Looking back over the 10 month program, were there particular moments that stood out for you?  

Riley: During our classical work with Amy Thone, I got the chance to play Richard III in a showcase performance towards the end of the year.  I realized then how much I prefer playing bad guys.

Lori: I immediately flashed back on my final Shakespeare scene from Richard 3 with Riley playing Richard to my Elizabeth. Working with an actor that was as motivated as myself to discover and try new things was exciting. Amy Thone taught me that Shakespeare’s brilliance is revealed when we allow the verse to sing its music and to embrace the form rather than fight it, and Kevin McKeon’s direction was sensitive and allowing.  Another moment I remember was in movement class when George waved his hand in front of my eyes saying “stay present” as we were holding some IMPOSSIBLY difficult pose and speaking complicated Ulysses text at the same time. This simple wave in front of my face jolted me back into the room and was a revelation of the difference between staying available and present in the moment and the opposite of being off in my own inner thought world. 

How has your participation in ETI impacted the work you are doing currently? 

Riley: This might sound extreme but it is the greatest endorsement I can give: before I went through ETI I was a young actor taking classes at a local community college, the DAY I finished ETI I was contracted to the first professional theatre show of my life and it didn't stop there.

Lori: ETI sponsored members of the theatre community to come and give master classes. We had Dennis Krausnick from Shakespeare & Company come lead us in a class one morning and I was intrigued by his incorporating voice, movement and Shakespeare’s text from the Renaissance worldview. So after ETI graduation I traveled to Massachusetts to continue more training with Shakespeare & Company and I now work in their renowned education department with Kevin G. Coleman and direct Shakespeare plays in schools with kids from 3-18 years old. I get the joy of watching students celebrate each other while saying the most beautiful words in the English language. I draw on all the great instruction from ETI constantly in my work. I still do Linklater voice, movement work, empower myself with thoughts of devising new solo work, use Amy Thone’s brilliant mantra “think the thoughts and speak the words” and her imagery and rhetoric work, I think of Hans Altwies as I teach kids stage combat with imaginary swords, hear Robin’s voice saying “what are you getting from him?” I remember the yoga bliss of Joel when I get stressed, and think of John Jacobsen asking me what choices I’m making each moment as I prepare for auditions. These and so many others are wonderful voices to have in my head. I feel very fortunate to have had their caring influences. The instructors were invested in my life and wanted to see me succeed.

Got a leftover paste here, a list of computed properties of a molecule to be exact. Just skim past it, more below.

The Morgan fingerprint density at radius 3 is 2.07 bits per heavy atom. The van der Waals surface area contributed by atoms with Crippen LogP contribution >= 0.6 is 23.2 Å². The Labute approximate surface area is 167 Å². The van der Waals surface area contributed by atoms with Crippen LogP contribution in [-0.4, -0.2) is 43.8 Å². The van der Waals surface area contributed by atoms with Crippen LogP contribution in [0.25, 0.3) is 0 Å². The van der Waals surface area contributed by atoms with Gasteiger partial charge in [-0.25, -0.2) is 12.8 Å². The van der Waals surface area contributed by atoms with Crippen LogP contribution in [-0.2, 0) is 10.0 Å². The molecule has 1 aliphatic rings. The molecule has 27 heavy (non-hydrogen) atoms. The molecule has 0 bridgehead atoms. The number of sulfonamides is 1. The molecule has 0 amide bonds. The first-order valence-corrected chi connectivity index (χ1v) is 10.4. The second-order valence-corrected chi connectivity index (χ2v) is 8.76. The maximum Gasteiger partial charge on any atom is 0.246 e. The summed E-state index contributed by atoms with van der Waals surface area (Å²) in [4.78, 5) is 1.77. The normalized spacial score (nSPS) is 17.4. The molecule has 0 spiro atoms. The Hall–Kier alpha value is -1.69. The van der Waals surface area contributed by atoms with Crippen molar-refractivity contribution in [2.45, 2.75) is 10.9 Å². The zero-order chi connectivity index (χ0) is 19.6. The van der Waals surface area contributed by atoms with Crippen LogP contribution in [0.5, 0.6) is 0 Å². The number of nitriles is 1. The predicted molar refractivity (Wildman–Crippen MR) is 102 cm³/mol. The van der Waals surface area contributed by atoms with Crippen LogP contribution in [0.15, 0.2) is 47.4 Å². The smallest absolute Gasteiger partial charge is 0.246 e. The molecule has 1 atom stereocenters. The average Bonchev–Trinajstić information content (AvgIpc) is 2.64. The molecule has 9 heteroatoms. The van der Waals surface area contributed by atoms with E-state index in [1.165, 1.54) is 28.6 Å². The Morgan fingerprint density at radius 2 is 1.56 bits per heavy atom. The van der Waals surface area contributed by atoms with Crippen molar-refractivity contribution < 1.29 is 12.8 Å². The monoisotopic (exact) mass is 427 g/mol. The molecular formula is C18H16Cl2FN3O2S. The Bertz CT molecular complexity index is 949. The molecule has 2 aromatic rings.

If someone were to ask you why they should sign up to be part of ETI, what would you say? 

Riley: You get what you give so you have to show up for the work, and by that I mean both being brave enough to be present with the process and physically getting your ass out of bed in the morning, the latter becomes a bigger and bigger challenge as time goes on but if you fight through the slumps and plateaus, personal growth can be exponential in this program but it will certainly test your resolve. 

Lori: I have enjoyed wonderful working relationships within the Seattle community from contacts I made at Freehold. Seattle is a small town when distilled down to the arts and Freehold has access to so many of the major influences in the theatre community and they shared their richness freely with me. 

But it’s not for the faint of heart. The program is best for those that really want to focus solely on their craft for 10 months. You have to get up early and go to class and stay up late to study when you are exhausted. This is a group that you are committing your best to for the next 10 months and that expectation is desired for the program to be life-changing. You show up when you don’t want to, when you’ve NOT done your homework, when you are sick or injured because if you don’t, you let the whole ensemble down. You get out what you put in. Leaping off the cliff with hands in the air is needed to fully embrace what the program has to offer. 

Freehold is offering its Ensemble Training Intensive program beginning in September 2014 and running through June 2015.  Auditions will be held June 4, 2014.  For more information about Freehold's upcoming ETI program or to apply: